Winter is approaching and its time to check in on your weed control plans. Noxious weeds are best controlled if you track them carefully. Here are a few tips to get you started in case you need some ideas.

Make a list of the weeds on your property that trouble you the most, include any strange weeds that are totally new to your ranch. For large acreage, make a map of where you find the weeds. This will help you monitor the infestation as you apply different weed control strategies.

Some weeds you won’t know the name for but list them the best you can anyway. Your map can be something as simple as a crude drawing of your farm or it can be very sophisticated like an interactive map found on the Internet. My favorite is the NRCS Web Soil Survey.

Next, get positive identification and the official name of your weeds. Knowing the actual scientific name or official common name will help ensure you are matching known control methods with the correct plant. Several online plant ID apps, such as those evaluated by MSU (Search “MSU Plant ID”), have grown in popularity.

Use caution with those apps as it is easy to incorrectly identify plants with them.

You could also take a photo of the plant and submit it to Please let us know the agricultural crop (livestock pasture, hay, row crop, orchard, vineyard, etc.) you are growing in that area or just list yard, garden or non-crop field. Submit several photos of the weed including close-ups on a contrasting background, parts of the plants, the whole plant and the plant where it is currently growing.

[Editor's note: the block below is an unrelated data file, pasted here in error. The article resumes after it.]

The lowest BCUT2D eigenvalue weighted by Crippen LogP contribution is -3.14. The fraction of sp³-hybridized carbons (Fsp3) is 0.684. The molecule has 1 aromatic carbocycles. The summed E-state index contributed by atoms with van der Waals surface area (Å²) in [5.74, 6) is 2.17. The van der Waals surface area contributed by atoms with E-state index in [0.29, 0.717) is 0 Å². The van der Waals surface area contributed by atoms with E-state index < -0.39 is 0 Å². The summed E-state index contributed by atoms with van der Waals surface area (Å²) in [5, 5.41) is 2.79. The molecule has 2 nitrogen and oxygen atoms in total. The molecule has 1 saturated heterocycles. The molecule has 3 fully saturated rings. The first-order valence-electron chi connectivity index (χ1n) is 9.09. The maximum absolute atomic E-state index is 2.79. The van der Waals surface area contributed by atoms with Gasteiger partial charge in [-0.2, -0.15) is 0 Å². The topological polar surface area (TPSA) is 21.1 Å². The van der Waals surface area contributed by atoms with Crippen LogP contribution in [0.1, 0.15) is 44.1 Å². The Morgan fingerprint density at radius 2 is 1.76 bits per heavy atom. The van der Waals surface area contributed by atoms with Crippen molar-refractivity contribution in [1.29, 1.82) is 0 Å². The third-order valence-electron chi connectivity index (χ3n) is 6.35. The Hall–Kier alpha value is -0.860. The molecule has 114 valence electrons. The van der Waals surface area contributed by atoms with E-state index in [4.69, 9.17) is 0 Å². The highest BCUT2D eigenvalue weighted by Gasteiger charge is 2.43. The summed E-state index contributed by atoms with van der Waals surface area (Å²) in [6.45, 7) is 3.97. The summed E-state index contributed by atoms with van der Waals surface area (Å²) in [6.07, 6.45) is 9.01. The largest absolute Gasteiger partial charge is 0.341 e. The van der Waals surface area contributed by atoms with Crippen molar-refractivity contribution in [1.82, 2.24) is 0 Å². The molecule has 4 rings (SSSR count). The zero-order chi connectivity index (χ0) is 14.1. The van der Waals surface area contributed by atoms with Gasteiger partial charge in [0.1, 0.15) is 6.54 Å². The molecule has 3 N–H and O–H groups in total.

You may also bring weed samples into the OSU Extension Office, 1134 SE Douglas Ave., Roseburg, for ID. Collect the entire plant, if not too large, roots to flowers, and place it in a bag. If the plant is fresh and green, wrap the root end in a slightly moist paper towel and place it in a plastic baggie; one sample per bag. See if you can find fresh growth and dried specimens from last season.

Once you know what the weeds are, learn important details about how they grow. Information on the life cycle, appearance at different times of the year and how the weed spreads help to choose and execute the best control methods for that particular weed.

Use an old calendar and list what time of the year to observe the flowers (easy to see and identify), times when seeds germinate or dormant plants start to regrow, and times when weeds switch from vegetative growth (new growth) to reproductive growth (bolting and pre-bloom to full bloom).

These different phases of growth can be matched up to a whole toolbox of control methods, better known as Integrated Pest Management (IPM). Keep the calendar handy so that each month you know what control method to apply at that time.

There is nothing worse for control than to see the flowers of a weed that reminds you that you missed a control opportunity in the previous month!

The Weed Map and Weed Calendar are two activities important to tracking weeds so that you can properly control them. Contact the Douglas County/OSU Extension Service at 541-672-4461 for more information on weeds and different methods to control them.

Three upcoming educational programs on weeds are available in Roseburg, including one on Weed Control in Pastures (TBA, 2022) and two Pesticide Recertification Education opportunities (Jan. 12 and Feb. 3, 2022).

Weed Day will not be offered.

Check out our “Events” page ( for upcoming classes and registration instructions and sign up for email announcements from OSU.

Shelby Filley is the Regional Livestock & Forages Specialist for western Oregon, housed at the OSU Extension Service of Douglas County. Shelby can be reached by email or phone at 541-236-3016.

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